By Mary Jane Chaignot

Categories: Men in the Old Testament

  • The first mention of Joshua is in Ex. 17:9. He was an Ephraimite, the son of Nun. Moses instructed him to choose men to fight against the Amalekites. (This was the battle for which Aaron and Hur helped Moses hold up his arms. When his arms were up, they were winning; when his arms were down, they were losing.)
  • Later on in Ex. 24, Moses took "his minister" Joshua with him up into the mount of God to receive the Law. This sounds as though Joshua might have been his personal attendant.
  • Joshua was not in the camp when the golden calf was made. On the way back down the mountain with Moses, he thought there was "a noise of war" in the camp.
  • Joshua is called "Hoshea" in Num 13:16. Moses then renames him "Joshua," or "Yahweh is salvation."
  • Joshua was one of the spies sent to check out the Promised Land (See Num 13:8; 14:6).
  • He and Caleb were the only dissenting voices. They believed God would be faithful to His word and that they would prevail in battle, regardless of how strong the inhabitants seemed to be. Unfortunately, the people rejected that idea; as a result they were kept out of the Promised Land and were relegated to wandering in the wilderness for forty years. Because of their faithfulness, Joshua and Caleb were the only two of the first generation who were allowed to enter Canaan.
  • In Num. 27:18-23, Joshua was designated to be the successor to Moses.
  • Moses took Joshua and set him before Eleazar the priest and all the people.
  • It was decided that Joshua would be the one to apportion the land among the tribes (Num 34:17) with a little help from Eleazar the Priest.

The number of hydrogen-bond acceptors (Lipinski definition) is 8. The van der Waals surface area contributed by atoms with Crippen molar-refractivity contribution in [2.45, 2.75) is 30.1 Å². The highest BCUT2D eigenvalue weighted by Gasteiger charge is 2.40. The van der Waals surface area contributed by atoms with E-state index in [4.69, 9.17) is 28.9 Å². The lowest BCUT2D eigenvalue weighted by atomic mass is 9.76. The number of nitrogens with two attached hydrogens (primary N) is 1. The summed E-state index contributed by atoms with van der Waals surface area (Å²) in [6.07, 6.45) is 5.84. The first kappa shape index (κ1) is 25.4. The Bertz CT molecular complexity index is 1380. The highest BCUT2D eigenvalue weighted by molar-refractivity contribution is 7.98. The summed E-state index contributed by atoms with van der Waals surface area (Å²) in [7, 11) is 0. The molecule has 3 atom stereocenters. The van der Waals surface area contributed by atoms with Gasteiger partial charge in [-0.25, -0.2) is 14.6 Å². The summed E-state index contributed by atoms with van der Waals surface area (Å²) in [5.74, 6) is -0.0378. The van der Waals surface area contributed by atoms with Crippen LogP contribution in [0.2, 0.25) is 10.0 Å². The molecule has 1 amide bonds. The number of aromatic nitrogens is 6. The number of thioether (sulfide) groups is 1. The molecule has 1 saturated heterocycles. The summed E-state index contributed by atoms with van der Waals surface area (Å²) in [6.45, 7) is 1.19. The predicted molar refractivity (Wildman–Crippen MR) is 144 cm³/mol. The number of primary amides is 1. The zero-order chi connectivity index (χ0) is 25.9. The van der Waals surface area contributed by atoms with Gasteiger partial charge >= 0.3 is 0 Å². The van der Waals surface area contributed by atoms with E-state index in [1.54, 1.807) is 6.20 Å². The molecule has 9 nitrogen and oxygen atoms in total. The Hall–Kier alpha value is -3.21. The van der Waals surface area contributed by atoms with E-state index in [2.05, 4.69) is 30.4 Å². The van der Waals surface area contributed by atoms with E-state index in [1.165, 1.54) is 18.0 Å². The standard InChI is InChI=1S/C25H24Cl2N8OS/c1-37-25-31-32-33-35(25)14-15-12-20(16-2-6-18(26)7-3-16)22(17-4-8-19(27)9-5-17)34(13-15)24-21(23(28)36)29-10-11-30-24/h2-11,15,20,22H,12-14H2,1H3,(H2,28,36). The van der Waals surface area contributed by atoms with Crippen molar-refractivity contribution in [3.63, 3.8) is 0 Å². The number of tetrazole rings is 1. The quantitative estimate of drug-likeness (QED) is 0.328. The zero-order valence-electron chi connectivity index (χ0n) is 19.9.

• Joshua was told in Deut. 3:21 that he was not to be afraid, that the Lord would fight for him - a hint, perhaps, that this task would be very daunting.
  • Several times Moses was told to "encourage" Joshua because Joshua would be the one to lead the people to inherit the land. No doubt, Joshua needed it. (Dt. 1:38, 3:38, 31:7-8)
  • When the time came for his commissioning, the Lord said to Joshua, "Be strong and courageous, for you will bring the Israelites into the land I promised them on oath, and I myself will be with you." (Dt. 31:23) This is both a command and an assurance for Joshua.
  • After Moses' passing, Joshua was "filled with the spirit of wisdom." This wisdom would be of a practical nature and would enable him to do what was right. He was now equipped for his task. Some might say he was a man in whom was the spirit of God.
  • God speaks directly to Joshua, telling him exactly what to do and how to move the people across the Jordan River. The people had been grieving the loss of Moses, but the time had come to move forward. Joshua surely felt the loss of his friend, Moses.
  • Joshua's task will parallel Moses' activities in several important ways.
Joshua Moses
Crossing the Jordan Crossing the Red Sea
Encounter with the Lord's Commander (5.13) Encounter with the Burning Bush
Acts as intercessor for people Acts as intercessor for people
Holds up his sword in battle Holds up his arms in battle
Conqueror of land Conqueror of land
Distributes land Distributes land (2½ Eastern tribes)
Speaks as a prophet Speaks as a prophet
God will be with him God will be with him
  • The one thing Joshua does not do is parallel Moses' role as lawgiver. He continually refers back to the law that Moses has already given, and uses that as the standard.
  • Joshua is the one to convince Reuben, Gad, and half of Manasseh that they need to keep their promise to Moses and help the others fight for their lands. They respond to him with the loyalty they showed to Moses. An early victory for Joshua.
  • Before they could enter the land, they had to cross the River Jordan.
  • Joshua assured the people God would provide for them. He told them to prepare: "Consecrate yourselves." To the priests, he said they were to go into the water with the ark. There they would experience God's power.
  • The people thought enough of Joshua to follow these instructions. No one knew for sure what would happen, but the priests did not hesitate. When their feet hit the water, it receded. The people crossed on a dry riverbed.
  • When they had safely crossed, Joshua instructed the tribes to choose twelve men to take twelve stones from the riverbed and pile them up where they camped that first night. Those stones would stand as proof of God's mighty deed.